Sorry, Brandon Sanderson -- I've loved everything else of yours that I've read, but this one couldn't even inspire me to finish it.

And that's despite the fact that it's a middle-grade* novel that would only take a couple hours of dedicated reading to get through.

On paper (this is secretly a pun, because it has a drawing-based magic system), this book should have been awesome. An academy setting, fascinating alternate-history worldbuilding, and a Brandon Sanderson Magic System (TM)? What's not to love?

The story revolves around Joel, a kid attending a Super Prestigious Academy (SPA) that happens to specialize in chalk magic (Rithmatics). Except that Joel can't do any chalk magic. He shouldn't even be at this SPA -- his grades are sub-par, and his family certainly can't afford it -- but his mother works as a cleaner and his (dead) father used to be buds with the headmaster. So, good education for no tuition! Good deal, right?

Not really, because Joel doesn't care about anything except for Rithmatics -- the one subject he's really not allowed to study. He does anyway, of course, but he has to jump through various red-tape hoops to do it.

Meanwhile, the actual Rithmatics students (the ones who can, y'know, do the chalk magic) are being attacked by some Mysterious Bad Guy (MBG) using -- did you guess it? -- chalk magic. Which is somehow crazily different from the chalk magic the other Rithmatists can use, but since we (the readers) don't really have a firm grasp on this shiny new magic system, it isn't entirely clear how this crazily-different chalk magic is so, well, crazily different.

The way the magic is explained to the readers is pretty cool, though -- diagrams between chapters of different kinds of lines and strategies the Rithmatists can use. The downside of this, though, is the same downside as with any textbook "figure 1" teaching method: it's just data. The reader (or at least I) won't be able to recognize and understand the terminology unless I hear it in dialogue -- and, in my mind, knowing the different names for all the defensive vs. offensive configurations a Rithmatist might hypothetically use isn't so useful when I need to flip through the pages every time one of the characters mentions it.

Not to give this clumsy (and outright gimicky) exposition style undue attention; I have plenty of complaints about the rest of the book, too. 

The characters are all flat and predictable -- naively enthused protagonist, irritable and artsy female foil, endearingly-cluttered professor mentor, snidely aloof professor red herring, militant investigator... Not a one is all that memorable. The mystery element might be intriguing, if readers had any reason at all to care about the Rithmatists-in-training who have been killed, or about any of those at risk of being targeted next, but none of them is shown in any detail. Our protagonist, in fact, is notable mainly because he doesn't fit the killer's profile -- not very conducive to raising the tension.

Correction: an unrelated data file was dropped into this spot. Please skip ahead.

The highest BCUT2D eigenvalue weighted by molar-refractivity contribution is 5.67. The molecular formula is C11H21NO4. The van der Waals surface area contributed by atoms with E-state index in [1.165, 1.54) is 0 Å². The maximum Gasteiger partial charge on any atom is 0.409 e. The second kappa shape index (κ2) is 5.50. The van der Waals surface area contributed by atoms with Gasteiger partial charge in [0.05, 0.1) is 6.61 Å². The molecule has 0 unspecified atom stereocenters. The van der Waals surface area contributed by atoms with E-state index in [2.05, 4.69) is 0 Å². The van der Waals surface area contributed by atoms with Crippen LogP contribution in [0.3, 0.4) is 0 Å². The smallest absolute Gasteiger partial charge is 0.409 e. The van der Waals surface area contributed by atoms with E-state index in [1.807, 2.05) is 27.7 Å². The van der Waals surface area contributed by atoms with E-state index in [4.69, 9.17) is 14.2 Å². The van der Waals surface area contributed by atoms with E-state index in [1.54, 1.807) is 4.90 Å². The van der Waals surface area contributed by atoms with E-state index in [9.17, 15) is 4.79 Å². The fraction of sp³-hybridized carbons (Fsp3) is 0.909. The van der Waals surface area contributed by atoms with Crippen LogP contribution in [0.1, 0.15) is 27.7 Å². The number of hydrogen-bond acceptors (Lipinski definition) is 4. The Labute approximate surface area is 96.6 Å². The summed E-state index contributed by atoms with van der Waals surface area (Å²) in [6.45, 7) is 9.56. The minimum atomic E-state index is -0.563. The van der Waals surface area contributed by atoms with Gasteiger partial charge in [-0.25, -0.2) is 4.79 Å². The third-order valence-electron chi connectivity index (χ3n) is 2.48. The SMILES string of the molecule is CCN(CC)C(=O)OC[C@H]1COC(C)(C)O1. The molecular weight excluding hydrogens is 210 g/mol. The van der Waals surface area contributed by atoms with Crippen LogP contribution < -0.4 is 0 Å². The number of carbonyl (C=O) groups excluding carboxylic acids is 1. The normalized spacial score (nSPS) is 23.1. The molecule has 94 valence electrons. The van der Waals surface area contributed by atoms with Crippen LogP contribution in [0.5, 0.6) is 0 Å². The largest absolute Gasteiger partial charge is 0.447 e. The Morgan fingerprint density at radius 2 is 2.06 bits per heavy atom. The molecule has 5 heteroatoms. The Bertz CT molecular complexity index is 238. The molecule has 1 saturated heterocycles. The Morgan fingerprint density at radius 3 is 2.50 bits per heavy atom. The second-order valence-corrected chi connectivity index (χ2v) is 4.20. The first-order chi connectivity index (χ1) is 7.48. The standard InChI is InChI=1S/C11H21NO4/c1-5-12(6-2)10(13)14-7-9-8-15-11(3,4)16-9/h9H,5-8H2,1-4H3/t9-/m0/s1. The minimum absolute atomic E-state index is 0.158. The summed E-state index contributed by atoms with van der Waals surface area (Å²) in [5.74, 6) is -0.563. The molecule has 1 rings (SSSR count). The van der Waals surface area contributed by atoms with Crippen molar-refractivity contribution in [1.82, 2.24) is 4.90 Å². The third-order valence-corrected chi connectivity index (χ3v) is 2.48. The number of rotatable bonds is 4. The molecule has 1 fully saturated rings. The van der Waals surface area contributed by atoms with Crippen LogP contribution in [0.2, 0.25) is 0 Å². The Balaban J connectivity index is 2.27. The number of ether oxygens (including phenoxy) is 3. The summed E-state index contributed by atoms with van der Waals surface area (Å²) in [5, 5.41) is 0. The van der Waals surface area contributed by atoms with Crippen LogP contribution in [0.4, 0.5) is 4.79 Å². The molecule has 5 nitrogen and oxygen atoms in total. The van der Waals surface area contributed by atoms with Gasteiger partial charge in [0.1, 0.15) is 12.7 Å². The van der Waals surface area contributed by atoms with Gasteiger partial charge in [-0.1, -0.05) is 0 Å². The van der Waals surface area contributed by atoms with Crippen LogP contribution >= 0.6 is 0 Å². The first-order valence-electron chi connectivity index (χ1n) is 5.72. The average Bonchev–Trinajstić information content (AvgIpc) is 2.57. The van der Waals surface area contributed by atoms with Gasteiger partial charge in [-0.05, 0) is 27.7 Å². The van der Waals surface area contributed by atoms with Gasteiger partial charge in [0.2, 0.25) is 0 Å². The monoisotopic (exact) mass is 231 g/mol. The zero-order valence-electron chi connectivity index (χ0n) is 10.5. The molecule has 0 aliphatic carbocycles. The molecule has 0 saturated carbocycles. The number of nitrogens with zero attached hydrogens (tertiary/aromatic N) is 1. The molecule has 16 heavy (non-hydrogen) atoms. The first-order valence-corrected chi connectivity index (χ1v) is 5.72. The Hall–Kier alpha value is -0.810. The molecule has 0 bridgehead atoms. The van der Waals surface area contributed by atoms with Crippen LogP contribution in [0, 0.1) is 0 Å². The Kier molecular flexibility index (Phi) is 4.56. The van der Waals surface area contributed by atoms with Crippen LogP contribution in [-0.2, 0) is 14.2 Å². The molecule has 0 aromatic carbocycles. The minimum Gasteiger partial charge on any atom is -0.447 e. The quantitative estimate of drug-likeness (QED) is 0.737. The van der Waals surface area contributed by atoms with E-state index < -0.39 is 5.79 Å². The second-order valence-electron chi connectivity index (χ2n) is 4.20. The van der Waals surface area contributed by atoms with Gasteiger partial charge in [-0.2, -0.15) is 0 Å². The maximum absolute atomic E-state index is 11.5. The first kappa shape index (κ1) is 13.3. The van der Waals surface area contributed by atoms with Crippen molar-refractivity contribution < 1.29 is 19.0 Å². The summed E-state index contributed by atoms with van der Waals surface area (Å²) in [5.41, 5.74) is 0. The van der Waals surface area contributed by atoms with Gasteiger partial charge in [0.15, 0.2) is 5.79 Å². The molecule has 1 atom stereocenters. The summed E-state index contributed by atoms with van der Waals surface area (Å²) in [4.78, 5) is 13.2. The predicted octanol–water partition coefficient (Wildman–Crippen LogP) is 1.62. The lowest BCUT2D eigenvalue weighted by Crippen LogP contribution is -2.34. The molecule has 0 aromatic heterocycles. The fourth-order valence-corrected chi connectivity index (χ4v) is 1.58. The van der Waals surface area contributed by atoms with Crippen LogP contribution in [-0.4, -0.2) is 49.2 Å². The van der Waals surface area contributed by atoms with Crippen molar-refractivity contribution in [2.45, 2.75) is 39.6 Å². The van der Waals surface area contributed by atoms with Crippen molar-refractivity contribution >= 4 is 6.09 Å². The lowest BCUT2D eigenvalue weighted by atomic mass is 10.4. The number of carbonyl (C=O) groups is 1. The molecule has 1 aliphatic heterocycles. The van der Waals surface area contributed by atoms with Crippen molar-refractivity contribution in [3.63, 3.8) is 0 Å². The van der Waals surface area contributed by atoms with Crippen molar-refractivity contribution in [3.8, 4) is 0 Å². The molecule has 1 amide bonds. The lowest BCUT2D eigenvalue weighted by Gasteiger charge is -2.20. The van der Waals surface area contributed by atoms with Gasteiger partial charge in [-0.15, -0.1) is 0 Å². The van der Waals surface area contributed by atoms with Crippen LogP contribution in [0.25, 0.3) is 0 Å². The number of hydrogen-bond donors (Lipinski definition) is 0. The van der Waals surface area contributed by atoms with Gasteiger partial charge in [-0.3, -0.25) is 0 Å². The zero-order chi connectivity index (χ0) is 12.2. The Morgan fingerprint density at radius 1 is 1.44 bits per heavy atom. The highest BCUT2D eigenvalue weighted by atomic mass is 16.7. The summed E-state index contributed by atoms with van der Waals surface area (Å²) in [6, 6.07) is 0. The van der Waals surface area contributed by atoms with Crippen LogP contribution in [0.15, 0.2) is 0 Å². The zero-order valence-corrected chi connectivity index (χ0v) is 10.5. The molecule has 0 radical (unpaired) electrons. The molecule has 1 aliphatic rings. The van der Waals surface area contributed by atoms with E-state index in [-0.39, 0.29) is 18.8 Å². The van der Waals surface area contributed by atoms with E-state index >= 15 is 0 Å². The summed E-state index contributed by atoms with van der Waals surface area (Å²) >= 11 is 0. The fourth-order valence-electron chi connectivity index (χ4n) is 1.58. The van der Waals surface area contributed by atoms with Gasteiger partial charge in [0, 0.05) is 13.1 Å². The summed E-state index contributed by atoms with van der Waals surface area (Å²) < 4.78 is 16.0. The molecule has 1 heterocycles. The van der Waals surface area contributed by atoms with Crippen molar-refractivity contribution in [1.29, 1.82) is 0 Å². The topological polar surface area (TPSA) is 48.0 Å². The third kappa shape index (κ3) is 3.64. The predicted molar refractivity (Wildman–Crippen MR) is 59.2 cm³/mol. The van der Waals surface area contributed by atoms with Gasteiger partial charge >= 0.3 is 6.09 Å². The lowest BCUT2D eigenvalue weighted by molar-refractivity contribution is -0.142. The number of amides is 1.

The one highlight of the book is, as in so many of Sanderson's books, the worldbuilding. Both the altered history and the magic system itself have heaps of intriguing potential -- but not nearly enough to get me to keep reading when none of the other elements inspire anything but yawns.

So I'm throwing in the towel. One star, and I'm clearing it from my currently-reading shelf. Better luck next time.
* I consider this book middle-grade, despite its marketing as YA, because there's really nothing even remotely teenagerly about it -- no hormones, no feel of being on the brink of adulthood. Without any of those themes, there's no reason for it to be any less appropriate for a ten-year-old than for a member of the supposedly-intended age group.


Well, I didn't like this one so much, so here's what I think you should consider reading instead:

Mistborn, by Brandon Sanderson
This is a far superior novel by this author, and in my opinion it's closer to being YA than The Rithmatist 
came, too. Really fantastic and flawed protagonist, fascinating plot, and solidly intriguing premise.


Elantris, by Brandon Sanderson
Another superior novel by this author. This one has a vaguely similar magic system to The Rithmatist, though I 
feel like it's introduced more effectively (and digestibly) 
than the chalk system is. Well-done trifold narration, 
and some nice political intrigue to tie it together.


Sabriel, by Garth Nix
For a great young-YA story with fabulous 
alternate-history worldbuilding and an exciting 
magic system, Sabriel is a definite go-to: in other 
words, everything The Rithmatist simply wasn't.


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